In the past five to six years, Hong Kong has gone through a drastic change. Six years ago, after the end of the Umbrella Movement, people resumed normal lives. It was hardly to be imagined that another large-scale social movement would occur within a decade. However, because of the extradition law proposed by the government, that is precisely what happened in 2019. The situation is changing on a daily basis; intellectual responses may already look dated at the time they are published. Yet, Laikwan Pang’s attempt at theorization and dialogue with Hannah Arendt’s philosophy, The Appearing Demos: Hong Kong During and After the Umbrella Movement,1 maintains its freshness, providing fruitful intellectual resources for readers to rethink the current situation of Hong Kong.
The book can be divided into three parts. First, it positions the Umbrella Movement against the context of the Occupy Movement in the first decade of the new century. What Pang finds in common is not only the form of occupation but also the intersubjectivity behind the apparent form (i.e., the bonding of individuals to form a community during collective political actions and protests). Her major concern in this part is to investigate how these individuals’ exercise of autonomy and mutual respect can bring a new connectivity into being, one that denies the neoliberalist connectivity that continually morphs along with market conditions.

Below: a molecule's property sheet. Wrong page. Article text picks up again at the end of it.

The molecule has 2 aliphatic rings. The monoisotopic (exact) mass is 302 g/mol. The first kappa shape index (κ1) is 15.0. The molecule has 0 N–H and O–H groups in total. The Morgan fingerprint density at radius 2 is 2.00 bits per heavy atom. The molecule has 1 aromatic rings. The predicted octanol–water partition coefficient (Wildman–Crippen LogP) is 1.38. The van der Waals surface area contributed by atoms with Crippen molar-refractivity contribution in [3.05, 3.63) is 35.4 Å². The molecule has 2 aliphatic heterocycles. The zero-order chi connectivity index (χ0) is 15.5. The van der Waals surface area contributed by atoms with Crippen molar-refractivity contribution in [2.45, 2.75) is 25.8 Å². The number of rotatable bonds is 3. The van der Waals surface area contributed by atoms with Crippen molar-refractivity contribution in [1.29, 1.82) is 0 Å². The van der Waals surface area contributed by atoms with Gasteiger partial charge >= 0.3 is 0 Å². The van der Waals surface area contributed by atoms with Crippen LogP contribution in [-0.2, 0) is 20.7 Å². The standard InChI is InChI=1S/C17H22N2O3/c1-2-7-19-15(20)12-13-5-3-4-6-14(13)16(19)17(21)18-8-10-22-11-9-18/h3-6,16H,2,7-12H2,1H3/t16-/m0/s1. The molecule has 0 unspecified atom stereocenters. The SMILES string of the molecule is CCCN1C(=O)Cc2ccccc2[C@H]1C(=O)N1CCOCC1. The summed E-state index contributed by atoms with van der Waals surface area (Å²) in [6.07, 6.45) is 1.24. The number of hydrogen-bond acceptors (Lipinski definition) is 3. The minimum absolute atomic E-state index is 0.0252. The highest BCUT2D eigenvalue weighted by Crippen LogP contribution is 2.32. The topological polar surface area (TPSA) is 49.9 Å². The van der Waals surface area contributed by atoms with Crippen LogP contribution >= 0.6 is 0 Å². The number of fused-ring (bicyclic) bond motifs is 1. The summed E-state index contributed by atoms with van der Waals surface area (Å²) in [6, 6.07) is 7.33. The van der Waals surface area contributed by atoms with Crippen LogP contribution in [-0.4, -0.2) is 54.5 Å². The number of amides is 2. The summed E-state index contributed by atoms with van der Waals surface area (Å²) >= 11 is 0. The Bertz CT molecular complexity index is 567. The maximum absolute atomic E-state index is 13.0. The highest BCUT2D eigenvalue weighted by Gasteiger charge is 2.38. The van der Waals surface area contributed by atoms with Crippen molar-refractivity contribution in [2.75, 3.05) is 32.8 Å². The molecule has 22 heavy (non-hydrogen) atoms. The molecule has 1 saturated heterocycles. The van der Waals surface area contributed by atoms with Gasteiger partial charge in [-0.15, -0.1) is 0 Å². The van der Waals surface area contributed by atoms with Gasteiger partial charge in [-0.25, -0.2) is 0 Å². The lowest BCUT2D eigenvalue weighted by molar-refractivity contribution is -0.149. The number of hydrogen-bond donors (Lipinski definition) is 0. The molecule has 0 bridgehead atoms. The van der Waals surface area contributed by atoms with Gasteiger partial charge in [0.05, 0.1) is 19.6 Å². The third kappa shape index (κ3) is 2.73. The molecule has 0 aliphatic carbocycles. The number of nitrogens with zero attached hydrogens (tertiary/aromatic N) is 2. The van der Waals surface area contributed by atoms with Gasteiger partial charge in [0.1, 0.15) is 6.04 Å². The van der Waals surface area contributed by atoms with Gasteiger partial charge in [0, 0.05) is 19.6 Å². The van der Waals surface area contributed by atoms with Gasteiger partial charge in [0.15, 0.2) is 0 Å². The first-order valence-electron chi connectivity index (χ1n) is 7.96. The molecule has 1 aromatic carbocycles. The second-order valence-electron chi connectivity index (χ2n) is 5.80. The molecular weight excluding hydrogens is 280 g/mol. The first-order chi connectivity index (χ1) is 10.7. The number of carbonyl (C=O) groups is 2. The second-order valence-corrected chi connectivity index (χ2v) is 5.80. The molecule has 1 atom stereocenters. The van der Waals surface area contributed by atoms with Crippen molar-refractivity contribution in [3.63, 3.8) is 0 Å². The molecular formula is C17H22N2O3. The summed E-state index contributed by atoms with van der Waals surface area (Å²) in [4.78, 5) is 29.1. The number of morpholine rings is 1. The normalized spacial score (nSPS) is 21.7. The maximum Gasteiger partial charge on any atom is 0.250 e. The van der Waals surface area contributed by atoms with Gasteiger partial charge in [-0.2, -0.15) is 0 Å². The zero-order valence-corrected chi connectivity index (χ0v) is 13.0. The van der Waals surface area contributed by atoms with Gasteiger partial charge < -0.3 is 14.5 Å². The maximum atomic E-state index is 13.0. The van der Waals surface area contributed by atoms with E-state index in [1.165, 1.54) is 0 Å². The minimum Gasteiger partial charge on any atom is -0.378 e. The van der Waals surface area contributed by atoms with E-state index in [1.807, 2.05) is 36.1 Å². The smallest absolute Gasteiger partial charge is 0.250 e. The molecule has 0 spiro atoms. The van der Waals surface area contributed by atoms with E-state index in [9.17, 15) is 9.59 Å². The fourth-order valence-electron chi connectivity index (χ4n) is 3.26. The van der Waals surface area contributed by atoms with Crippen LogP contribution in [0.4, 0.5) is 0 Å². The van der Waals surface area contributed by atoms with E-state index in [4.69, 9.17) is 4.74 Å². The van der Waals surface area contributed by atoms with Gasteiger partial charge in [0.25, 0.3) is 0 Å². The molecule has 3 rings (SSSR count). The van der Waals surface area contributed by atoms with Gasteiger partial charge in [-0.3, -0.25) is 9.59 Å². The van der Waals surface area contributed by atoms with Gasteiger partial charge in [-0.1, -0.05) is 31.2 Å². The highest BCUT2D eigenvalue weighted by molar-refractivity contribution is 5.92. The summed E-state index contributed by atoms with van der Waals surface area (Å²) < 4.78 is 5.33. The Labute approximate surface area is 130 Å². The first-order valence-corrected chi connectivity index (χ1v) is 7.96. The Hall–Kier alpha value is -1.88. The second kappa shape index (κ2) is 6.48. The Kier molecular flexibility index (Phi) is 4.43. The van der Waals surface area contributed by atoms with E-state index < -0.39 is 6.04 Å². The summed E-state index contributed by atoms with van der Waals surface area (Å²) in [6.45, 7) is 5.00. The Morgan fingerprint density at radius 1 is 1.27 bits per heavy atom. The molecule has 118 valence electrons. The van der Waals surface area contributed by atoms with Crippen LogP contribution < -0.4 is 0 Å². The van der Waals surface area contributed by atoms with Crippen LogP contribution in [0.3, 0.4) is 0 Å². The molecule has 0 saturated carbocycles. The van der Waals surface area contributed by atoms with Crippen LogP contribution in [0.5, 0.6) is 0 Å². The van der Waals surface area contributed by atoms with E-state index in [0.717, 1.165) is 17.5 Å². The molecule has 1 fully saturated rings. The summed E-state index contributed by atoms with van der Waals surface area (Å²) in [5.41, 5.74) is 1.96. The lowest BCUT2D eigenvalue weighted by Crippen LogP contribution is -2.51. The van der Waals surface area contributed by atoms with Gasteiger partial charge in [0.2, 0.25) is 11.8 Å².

Second, through interviews of participants of the movement, combined with Pang’s own observations, the book attempts to delineate what happened. Pang interviews several dozen protesters with different ages, genders, occupations, and educational backgrounds. They include secondary-school students, university students, design students, a group of boys’ love (BL) fans,2 documentary and feature-film directors, a female dancer and choreographer, an old farmer who used to live and work in the rural part of Hong Kong, and a grandmother who stayed in the occupation area throughout the movement. Through these interviews, Pang is able to delineate the confusion and endurance of the protestors. With the information provided by the BL fans, Pang is able to explain how their desires and fascinations could mobilize them to participate in the movement. By incorporating design students’ self-expression into her account, Pang is able to conceptualize why the functional desks and ladders that appeared in the occupation areas can be recognized as works of art. Through her observation of the dance performances that took place in the areas of occupation, Pang is able to put forward the political significance of the events that involved spectators and participants as active political subjects. Based on her detailed analysis of the documentaries about the movement, Pang is able to theorize the notion of potentiality for imagining and actualizing the future through the recorded past in moving images.